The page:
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Language learning, CALP and making the move from disciplinary to transdisciplinary

Sabrina McCartney, Carrollwood Day School and Elizabeth  McIIroy, Prem Tinsulanonda International School

Sabrina McCartney, Carrollwood Day School, USA and Elizabeth McIIroy, Prem Tinsulanonda International School, Thailand

Join two PYP educators as they join a language and learning working group to create teacher support materials, and have their ‘aha’ moment…

As PYP educators, Elizabeth and Sabrina were invited to join a CALP Language and Learning Continuum working group,  developing teacher support materials, alongside MYP and DP colleagues. They were asked to look at the task at hand looking through the lenses of mathematics and social studies.

If you are not familiar with the terminology CALP, the cognitive academic learning proficiency (CALP)  framework is based on the work of Jim Cummins and is intended to scaffold the planning and teaching of academic language, ie language skills needed by students for language learning in the classroom .

The process includes developing literacy and communication skills (listening, speaking, reading and writing), collaboration and social skills (interacting) and thinking skills (evaluating evidence, critically reviewing evidence, and analyzing and interpreting data).

Rolling our sleeves up, we discovered that creating teacher support materials, which would demonstrate integration of language in other areas of the curriculum, is a four-step process:

1)    activating background knowledge

2)    scaffolding for new learning input

3)    acquisition of new learning through practice

4)    demonstrating proficiency.

We questioned whether two separate documents─one focusing on math and the other on social studies─would align with the PYP transdisciplinary pedagogy?


We began by identifying the academic language required to teach the social studies and mathematics content of a 2nd grade unit of inquiry focusing on the related concepts of location and orientation.

As we created our list of target vocabulary─and it got longer and longer─we realized that although there were transdisciplinary links, the two disciplines each have their own academic language and, as our starting point, we needed to address them separately.

Back to the drawing board.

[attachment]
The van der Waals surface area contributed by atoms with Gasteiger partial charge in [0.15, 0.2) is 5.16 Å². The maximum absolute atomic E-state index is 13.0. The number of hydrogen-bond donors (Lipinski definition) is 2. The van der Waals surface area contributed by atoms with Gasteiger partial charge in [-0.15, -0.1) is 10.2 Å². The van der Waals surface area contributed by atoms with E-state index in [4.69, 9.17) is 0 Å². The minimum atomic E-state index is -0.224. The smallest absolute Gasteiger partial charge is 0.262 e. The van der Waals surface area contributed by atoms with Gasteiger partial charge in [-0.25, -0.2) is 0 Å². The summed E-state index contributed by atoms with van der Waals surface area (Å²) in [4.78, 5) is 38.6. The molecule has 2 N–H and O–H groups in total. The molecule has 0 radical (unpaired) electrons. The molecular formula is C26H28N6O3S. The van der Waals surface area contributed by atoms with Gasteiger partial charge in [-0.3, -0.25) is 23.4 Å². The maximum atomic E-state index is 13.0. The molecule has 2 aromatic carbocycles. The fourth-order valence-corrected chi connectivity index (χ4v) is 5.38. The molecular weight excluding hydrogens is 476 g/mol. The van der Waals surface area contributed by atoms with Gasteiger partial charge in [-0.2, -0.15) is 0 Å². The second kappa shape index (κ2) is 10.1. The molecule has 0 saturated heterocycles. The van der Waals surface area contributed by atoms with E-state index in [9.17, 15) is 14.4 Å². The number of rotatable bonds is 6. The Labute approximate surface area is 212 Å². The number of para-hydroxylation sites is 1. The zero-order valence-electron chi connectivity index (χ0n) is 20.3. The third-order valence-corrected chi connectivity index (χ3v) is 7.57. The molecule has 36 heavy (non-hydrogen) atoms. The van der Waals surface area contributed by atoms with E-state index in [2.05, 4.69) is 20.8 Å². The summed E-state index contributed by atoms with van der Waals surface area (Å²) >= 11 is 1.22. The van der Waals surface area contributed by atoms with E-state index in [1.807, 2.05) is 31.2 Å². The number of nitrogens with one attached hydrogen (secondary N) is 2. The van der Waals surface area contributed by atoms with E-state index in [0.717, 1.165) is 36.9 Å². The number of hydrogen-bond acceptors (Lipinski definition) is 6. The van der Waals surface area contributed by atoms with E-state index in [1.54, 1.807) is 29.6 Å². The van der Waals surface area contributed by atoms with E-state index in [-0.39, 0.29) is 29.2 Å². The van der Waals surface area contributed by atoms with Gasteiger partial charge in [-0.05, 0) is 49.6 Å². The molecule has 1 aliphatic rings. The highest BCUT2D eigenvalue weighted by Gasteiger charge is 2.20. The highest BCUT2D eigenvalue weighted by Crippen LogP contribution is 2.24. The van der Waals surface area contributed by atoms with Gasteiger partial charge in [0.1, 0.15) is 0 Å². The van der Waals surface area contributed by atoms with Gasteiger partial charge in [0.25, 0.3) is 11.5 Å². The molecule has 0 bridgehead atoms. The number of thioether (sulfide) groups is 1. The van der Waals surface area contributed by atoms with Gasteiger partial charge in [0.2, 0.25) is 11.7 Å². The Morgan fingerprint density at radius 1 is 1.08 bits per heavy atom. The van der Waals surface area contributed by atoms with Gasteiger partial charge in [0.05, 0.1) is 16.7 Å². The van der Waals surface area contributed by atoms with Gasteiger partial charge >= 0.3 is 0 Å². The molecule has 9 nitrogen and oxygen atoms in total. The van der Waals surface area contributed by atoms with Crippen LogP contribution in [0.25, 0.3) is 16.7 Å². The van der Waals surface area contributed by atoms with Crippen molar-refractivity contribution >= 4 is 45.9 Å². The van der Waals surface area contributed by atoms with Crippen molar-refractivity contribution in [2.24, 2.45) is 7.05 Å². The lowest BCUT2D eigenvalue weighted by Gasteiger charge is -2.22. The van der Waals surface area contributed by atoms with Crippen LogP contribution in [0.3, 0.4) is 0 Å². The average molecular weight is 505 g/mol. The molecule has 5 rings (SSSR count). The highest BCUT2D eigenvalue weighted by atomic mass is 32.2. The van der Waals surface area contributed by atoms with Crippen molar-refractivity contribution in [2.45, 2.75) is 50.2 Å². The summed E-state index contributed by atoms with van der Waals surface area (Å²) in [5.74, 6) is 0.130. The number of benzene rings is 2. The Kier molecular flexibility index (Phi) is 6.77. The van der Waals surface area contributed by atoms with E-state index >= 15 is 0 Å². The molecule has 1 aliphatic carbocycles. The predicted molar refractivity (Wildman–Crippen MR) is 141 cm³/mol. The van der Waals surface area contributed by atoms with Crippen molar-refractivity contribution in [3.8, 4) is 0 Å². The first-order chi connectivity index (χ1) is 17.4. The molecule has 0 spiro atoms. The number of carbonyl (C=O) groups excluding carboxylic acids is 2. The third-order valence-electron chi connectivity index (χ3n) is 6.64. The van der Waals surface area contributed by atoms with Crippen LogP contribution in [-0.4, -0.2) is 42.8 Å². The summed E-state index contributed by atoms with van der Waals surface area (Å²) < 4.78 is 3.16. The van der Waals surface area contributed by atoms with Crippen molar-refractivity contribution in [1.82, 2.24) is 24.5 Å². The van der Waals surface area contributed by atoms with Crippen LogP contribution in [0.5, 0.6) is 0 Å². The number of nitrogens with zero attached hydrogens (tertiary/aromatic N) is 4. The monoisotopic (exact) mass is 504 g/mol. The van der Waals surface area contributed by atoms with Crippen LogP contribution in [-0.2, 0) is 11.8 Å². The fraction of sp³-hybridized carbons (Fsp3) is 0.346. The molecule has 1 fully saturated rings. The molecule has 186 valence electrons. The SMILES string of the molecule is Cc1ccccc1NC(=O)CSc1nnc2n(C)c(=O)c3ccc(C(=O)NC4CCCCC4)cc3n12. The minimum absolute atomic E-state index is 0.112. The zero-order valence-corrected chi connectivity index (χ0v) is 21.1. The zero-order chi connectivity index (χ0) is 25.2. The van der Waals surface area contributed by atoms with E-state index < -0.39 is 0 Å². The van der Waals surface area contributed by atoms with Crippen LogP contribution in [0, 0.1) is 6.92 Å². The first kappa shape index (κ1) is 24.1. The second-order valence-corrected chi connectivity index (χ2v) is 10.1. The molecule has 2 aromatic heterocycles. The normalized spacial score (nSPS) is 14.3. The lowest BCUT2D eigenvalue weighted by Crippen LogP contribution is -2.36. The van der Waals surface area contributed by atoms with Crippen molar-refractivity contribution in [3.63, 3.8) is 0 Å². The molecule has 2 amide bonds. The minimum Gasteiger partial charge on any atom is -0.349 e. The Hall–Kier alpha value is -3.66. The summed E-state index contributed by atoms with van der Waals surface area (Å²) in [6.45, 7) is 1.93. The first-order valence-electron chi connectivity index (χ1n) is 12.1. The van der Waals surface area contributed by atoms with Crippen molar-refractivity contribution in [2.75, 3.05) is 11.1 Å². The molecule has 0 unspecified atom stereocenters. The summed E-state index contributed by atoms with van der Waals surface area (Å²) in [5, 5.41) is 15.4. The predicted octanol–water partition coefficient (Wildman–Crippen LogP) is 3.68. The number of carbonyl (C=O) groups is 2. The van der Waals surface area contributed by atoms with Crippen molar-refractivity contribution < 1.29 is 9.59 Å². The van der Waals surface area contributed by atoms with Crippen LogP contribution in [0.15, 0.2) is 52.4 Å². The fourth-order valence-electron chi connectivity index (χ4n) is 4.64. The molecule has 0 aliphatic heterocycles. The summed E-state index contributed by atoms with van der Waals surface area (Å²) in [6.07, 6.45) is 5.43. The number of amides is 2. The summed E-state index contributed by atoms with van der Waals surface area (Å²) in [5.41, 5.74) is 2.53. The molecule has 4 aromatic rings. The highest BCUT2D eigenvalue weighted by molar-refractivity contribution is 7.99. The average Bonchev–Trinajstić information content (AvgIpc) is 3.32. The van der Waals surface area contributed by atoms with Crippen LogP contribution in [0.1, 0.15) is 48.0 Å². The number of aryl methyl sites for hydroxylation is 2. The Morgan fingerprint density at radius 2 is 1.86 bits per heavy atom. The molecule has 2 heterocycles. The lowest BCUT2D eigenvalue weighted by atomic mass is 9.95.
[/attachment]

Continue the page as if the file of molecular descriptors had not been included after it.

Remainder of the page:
We developed four learning engagements for social studies before moving on to develop the ones for mathematics.

As we started to write the third learning engagement for mathematics, we had our “aha!” moment.

Authentic links between the two disciplines became obvious and we could see clearly how our learning engagement for mathematics and social studies could indeed be the same for activities 3 and 4.

We had made the move from disciplinary to transdisciplinary.

Did we also make connections with the DP and MYP? Yes, but that is another blog story.

Sabrina is a PYP coordinator and a MYP/DP Individuals and Societies teacher, a workshop leader and  an online course facilitator.

Elizabeth currently teaches  elementary music and has worked across a number of curricula and student support roles in the UK, Japan and Thailand.


3 Responses to Language learning, CALP and making the move from disciplinary to transdisciplinary

  1. Emma 12 February 2014 at 12:46 am #

    This is a really exciting mission for us ELL teachers, who support language to access and work in the curriculum. I’m looking forward to following this blog!

  2. Eugenia Papadaki 24 March 2014 at 11:47 am #

    I am delighted to have just found out about this initiative! As the head and founder of a Bilingual IB world school which has been implementing the PYP for the past 6 years, my biggest challenge has been the lack of focus and thinking direction on behalf of the IB with regards to an effective implementation of such a complex program in contexts where the majority of learners are second language learners. We all know that this is a feature of most international schools and not only of bilingual schools.

    I am passionate about and very committed to Bilingual Education and IB programs, so finding a forum of like minded people where I can hopefully contribute and learn from a professional dialogue is a breath of fresh air for me! I will be happy to share experiences and expertise in the field of second language acquisition and learning and look forward to learning from other professionals who share similar interests.

  3. Fiorella Marquez 4 April 2014 at 8:41 pm #

    Congratulation for the great iniciative! I hope we can communicate also in Spanish!
    Keep in touch,
    Fiorella from Lima, Peru

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